Disclosure: I was invited on a press trip for Disney Entertainment. My travel and accommodations were provided by Disney. All opinions are my own unless noted otherwise. No further compensation was received.
Before the Pete’s Dragon Event trip last month, I didn’t know much about Queen of Katwe. I tried to do research before going to Los Angeles to screen the film. The movie is a story of a girl, Phiona Mutesi, from Uganda who defies the odds as she goes through a tough journey from a poor family to a chess champion.
About “Queen of Katwe”
“Queen of Katwe” is based on the vibrant true story of a young girl from the streets of rural Uganda whose world rapidly changes when she is introduced to the game of chess, and, as a result of the support she receives from her family and community, is instilled with the confidence and determination she needs to pursue her dream of becoming an international chess champion.
I was told I would need tissues before I watched the movie. I didn’t grab any. I regretted that decision. I laughed so many times and I cried more times than not. The film is so beautifully made and inspirational. I cannot help but think of my own daughters when I see a film like this. How as a mother I could do more to lift them up but also protect them like Lupita Nyong’o’s character did for her on-screen daughter.
So how does Phiona go from the slums to a champion? You’ll just have to watch but I will gladly give you some basics.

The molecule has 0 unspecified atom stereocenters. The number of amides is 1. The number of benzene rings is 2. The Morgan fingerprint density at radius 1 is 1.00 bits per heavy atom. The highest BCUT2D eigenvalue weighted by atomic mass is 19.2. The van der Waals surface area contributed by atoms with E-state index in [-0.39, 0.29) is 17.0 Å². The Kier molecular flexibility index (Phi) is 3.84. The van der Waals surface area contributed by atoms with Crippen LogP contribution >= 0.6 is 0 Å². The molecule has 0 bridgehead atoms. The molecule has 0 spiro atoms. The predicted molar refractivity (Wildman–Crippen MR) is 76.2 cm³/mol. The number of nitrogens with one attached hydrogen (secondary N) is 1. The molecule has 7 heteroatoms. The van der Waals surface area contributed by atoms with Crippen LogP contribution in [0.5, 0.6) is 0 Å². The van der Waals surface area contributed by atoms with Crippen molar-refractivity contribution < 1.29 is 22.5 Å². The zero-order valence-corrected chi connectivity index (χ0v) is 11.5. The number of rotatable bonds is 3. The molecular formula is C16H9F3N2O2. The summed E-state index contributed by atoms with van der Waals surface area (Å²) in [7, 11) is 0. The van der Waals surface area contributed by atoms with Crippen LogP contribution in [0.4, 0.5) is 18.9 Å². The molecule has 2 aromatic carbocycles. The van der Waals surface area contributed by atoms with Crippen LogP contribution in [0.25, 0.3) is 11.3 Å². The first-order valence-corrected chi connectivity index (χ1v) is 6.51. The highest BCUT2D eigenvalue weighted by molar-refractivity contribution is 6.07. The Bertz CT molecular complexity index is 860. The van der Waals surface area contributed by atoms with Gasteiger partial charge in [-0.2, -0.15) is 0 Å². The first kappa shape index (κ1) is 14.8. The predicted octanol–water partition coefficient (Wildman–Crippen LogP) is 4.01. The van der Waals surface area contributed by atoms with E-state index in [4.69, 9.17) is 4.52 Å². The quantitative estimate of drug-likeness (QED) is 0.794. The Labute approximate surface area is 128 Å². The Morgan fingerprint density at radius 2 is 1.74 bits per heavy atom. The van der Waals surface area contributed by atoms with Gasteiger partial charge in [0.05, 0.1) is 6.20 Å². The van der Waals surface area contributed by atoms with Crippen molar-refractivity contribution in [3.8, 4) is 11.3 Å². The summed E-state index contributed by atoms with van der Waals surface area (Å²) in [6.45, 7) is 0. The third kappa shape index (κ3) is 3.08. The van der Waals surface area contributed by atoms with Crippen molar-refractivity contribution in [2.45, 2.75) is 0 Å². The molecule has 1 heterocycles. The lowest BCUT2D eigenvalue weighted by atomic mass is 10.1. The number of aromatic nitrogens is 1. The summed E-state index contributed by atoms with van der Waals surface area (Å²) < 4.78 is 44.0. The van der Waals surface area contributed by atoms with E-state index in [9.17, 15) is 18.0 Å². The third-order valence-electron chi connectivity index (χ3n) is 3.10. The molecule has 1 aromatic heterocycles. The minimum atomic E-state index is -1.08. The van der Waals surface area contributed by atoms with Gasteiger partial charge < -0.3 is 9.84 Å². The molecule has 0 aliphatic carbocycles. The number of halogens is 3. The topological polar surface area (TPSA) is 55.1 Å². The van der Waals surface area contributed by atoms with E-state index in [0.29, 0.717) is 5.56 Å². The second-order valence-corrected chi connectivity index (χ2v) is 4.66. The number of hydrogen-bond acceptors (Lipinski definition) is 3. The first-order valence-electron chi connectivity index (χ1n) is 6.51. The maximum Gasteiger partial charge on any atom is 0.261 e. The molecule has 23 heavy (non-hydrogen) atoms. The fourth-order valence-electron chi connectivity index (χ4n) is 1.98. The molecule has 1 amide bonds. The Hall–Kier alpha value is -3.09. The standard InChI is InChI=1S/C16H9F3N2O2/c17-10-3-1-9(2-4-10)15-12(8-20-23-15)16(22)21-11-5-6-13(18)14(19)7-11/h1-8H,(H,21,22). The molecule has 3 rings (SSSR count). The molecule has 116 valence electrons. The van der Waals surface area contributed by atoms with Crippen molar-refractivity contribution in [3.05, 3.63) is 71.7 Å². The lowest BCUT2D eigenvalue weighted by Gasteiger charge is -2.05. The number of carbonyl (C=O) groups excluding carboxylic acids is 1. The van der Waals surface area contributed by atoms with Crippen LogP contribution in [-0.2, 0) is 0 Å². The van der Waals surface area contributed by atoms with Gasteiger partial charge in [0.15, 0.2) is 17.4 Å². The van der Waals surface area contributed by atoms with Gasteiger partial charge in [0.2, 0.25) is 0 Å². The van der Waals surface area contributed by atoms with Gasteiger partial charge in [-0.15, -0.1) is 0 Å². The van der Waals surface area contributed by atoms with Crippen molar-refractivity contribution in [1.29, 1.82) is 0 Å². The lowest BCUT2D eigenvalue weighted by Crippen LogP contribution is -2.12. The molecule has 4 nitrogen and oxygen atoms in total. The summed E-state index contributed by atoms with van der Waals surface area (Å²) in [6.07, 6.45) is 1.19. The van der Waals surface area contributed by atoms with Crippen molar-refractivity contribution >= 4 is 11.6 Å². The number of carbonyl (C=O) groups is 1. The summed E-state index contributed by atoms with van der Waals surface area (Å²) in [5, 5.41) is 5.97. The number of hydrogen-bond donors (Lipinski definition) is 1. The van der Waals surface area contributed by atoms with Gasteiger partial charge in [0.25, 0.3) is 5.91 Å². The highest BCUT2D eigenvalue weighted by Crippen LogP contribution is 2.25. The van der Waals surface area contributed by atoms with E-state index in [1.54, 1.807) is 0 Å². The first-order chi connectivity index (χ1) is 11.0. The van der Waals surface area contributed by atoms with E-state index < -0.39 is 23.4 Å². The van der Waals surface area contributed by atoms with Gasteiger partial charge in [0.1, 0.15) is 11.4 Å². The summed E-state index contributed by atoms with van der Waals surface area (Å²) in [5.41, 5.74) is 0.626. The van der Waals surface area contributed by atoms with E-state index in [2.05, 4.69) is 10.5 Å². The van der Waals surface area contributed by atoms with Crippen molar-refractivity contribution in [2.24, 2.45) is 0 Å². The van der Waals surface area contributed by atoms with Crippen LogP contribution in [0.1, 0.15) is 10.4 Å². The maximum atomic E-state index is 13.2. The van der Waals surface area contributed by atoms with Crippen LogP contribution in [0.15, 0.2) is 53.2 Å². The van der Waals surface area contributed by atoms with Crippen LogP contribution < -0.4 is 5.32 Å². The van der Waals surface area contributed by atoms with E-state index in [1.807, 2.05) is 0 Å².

The film is as I’m sure you know, based in Katwe. It is poor village just outside of Uganda’s capital of Kampala. Phiona (Madina Nalwanga) lives with her widowed mother (Lupita Nyong’o – Star Wars: The Force Awakens, The Jungle Book), older sister, and two younger brothers. They try but money is hard to come by as is clean water and food.
While Phiona was selling maze she sees her brother run off and she quietly follows. She soon finds him in a hut with Robert Katende (David Oyelowo), a soccer player turned missionary who is teaching local children how to play chess and giving them porridge. Phiona is instantly drawn to the game and although she doesn’t understand the rules, she cannot stop thinking about it and wanting to learn more.
Soon enough she is beating the other children and Coach Robert can sees huge potential in Phiona. It’s just what she needs. This drive in her becomes stronger as Robert teaches Phinoa how to read and write. Phiona’s mother, on the other hand, is battling with how she can parent and love her daughter. She doesn’t want to see her disappointed but also wants her to dream and have more than she had. It’s a struggle I think we all deal with as parents.
The film is rated PG and while some parts of the film hint at sex, it’s not too in your face. I would suggest bringing an older child. I will be bringing my 12-year-old. Definitely bring your kids if they play sports. This film would be great for them to see the struggles but successes that hard work and determination can have.
Queen of Katwe is an uplifting, beautiful movie. It proves that where you come from does not matter and we cannot make excuses for ourselves. If you want something, go get it! Don’t be like me though – bring a packet of tissue.
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